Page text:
Overview of Tinea Versicolor Fungal Infection

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Tinea versicolor, also known as pityriasis versicolor, is a superficial fungal infection of the skin that is often confused with other common rashes. The fungus affects the skin's pigmentation and results in small, light- or dark-colored patches which typically appear on the trunk and shoulders.

Causes of Tinea Versicolor

Tinea versicolor is a fungal infection caused by the yeasts of the Malassezia family, including Pityrosporum orbiculare and Pityrosporum ovale. These yeasts are found on the outer layer of skin (stratum corneum) and hair follicles of normal, healthy skin.

Though generally harmless, these yeasts can sometimes experience overgrowth and convert into their pathogenic mycelial phase known as Malassezia furfur, resulting in the outbreak of the rash.

There are a number of things that lead to yeast overgrowth, including:

  • Removal of the adrenal gland
  • Cushing's disease
  • Pregnancy
  • Hormonal changes
  • Malnutrition
  • Burns
  • Steroid therapy
  • Suppressed immune system
  • Oral contraceptives
  • Hot, humid weather
  • Oily skin

Tinea versicolor can occur at any age but is most common in adolescence and early adulthood (a time when the sebaceous glands are at their more active). It is also commonly seen in tropical and semi-tropical climates.

Of people previously infected, tinea versicolor has a recurrence rate of around 80 percent after two years.

Symptoms of Tinea Versicolor

The rash of tinea versicolor can be hypopigmented or hyperpigmented, and appear as a red, flat eruption that can gradually converge into larger patches. The rash often has a fine scaly texture, developing mainly on the trunk but also on the arms and legs.

Hypopigmentation occurs when the yeast produces a specific chemical that turns off melanocytes, resulting in a decreased production of melanin (the pigment central to the skin, eye, and hair color). Hyperpigmentation is the result of inflammation caused by the fungal infection.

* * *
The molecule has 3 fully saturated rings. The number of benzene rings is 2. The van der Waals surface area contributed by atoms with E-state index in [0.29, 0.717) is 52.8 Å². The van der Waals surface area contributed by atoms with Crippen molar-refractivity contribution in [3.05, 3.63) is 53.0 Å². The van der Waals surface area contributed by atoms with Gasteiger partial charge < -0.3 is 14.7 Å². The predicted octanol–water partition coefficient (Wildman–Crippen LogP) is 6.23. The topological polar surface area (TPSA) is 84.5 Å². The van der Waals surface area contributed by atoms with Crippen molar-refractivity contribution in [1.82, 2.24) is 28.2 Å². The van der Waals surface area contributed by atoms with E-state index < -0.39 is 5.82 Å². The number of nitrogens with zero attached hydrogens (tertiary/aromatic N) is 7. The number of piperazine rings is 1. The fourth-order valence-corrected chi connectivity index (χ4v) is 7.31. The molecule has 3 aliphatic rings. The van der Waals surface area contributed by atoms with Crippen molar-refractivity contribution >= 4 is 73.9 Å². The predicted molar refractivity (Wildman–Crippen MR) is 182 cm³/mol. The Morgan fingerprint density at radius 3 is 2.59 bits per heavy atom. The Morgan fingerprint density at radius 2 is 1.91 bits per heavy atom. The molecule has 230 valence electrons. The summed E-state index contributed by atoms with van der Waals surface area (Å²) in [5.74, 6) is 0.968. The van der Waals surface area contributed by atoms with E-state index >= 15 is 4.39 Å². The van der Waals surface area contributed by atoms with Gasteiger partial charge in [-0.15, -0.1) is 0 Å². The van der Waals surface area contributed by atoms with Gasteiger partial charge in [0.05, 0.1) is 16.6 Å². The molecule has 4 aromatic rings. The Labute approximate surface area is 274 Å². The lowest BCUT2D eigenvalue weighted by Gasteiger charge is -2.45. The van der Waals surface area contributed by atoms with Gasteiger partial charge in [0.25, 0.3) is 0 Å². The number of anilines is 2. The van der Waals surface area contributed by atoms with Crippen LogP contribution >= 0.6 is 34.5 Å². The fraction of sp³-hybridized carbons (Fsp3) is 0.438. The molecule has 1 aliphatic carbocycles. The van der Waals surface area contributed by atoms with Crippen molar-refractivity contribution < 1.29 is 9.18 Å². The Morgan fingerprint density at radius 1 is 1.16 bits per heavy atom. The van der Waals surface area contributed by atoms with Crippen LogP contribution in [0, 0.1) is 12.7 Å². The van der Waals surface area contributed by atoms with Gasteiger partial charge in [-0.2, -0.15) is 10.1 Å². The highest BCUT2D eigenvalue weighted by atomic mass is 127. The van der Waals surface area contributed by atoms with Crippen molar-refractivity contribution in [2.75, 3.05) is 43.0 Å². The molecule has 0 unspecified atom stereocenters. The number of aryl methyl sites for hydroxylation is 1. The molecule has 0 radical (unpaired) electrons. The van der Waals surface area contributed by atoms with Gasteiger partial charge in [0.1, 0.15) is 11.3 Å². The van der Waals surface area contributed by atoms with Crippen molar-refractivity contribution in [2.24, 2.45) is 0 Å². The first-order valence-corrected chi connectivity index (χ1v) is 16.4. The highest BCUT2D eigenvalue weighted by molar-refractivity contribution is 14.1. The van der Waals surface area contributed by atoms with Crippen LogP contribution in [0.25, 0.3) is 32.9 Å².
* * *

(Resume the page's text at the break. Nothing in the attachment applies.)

Symptoms of tinea versicolor include:

  • Patches of skin discoloration that appear lighter or darker than normal
  • Skin discoloration on the trunk, shoulders, chest, or arms
  • Mild itching
  • Scaling

There are a number of rashes that are frequently confused with tinea versicolor, including vitiligo, syphilis, pityriasis rosea, pityriasis alba, eczema, psoriasis, and seborrheic dermatitis.

Diagnosis of Tinea Versicolor

Doctors diagnose tinea versicolor based on the appearance of the rash. Additional testing is usually unnecessary, although it may be used in more severe cases.

Outside of a physical examination, there are three tests that doctors use to confirm tinea versicolor:

  • A KOH test can confirm the rash's characteristic "spaghetti and meatballs" appearance beneath the microscope.
  • The Wood's light examination will make the yeast glow a pale yellow beneath a black light.
  • Fungal cultures, while infrequently used, can confirm infection by growing the fungus on a culture medium.

Treatment of Tinea Versicolor

There are several medications commonly used to treat tinea versicolor. Of these, topical, over-the-counter antifungal creams are usually effective in eradicating the fungus. They include such popular products as:

  • Lotrimin AF
  • Selsun Blue
  • Zinc pyrithione soap

If you have a particularly severe case of tinea versicolor, or if your body doesn't respond to over-the-counter treatment, prescription medications may be required. Oral antifungals, as well as prescription antifungal creams and shampoos, are just some of the options doctors will consider.

Finally, it is important to remember that even though treatment kills the pathogenic yeasts, skin discoloration can persist for weeks until melanocytes are able to produce melanin again. Even after the infection has healed, occasional re-treatment may be needed given the high rate of disease recurrence.

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Article Sources

  • American Academy of Dermatology. "Tinea Versicolor: Overview." Washington, D.C.; 2017.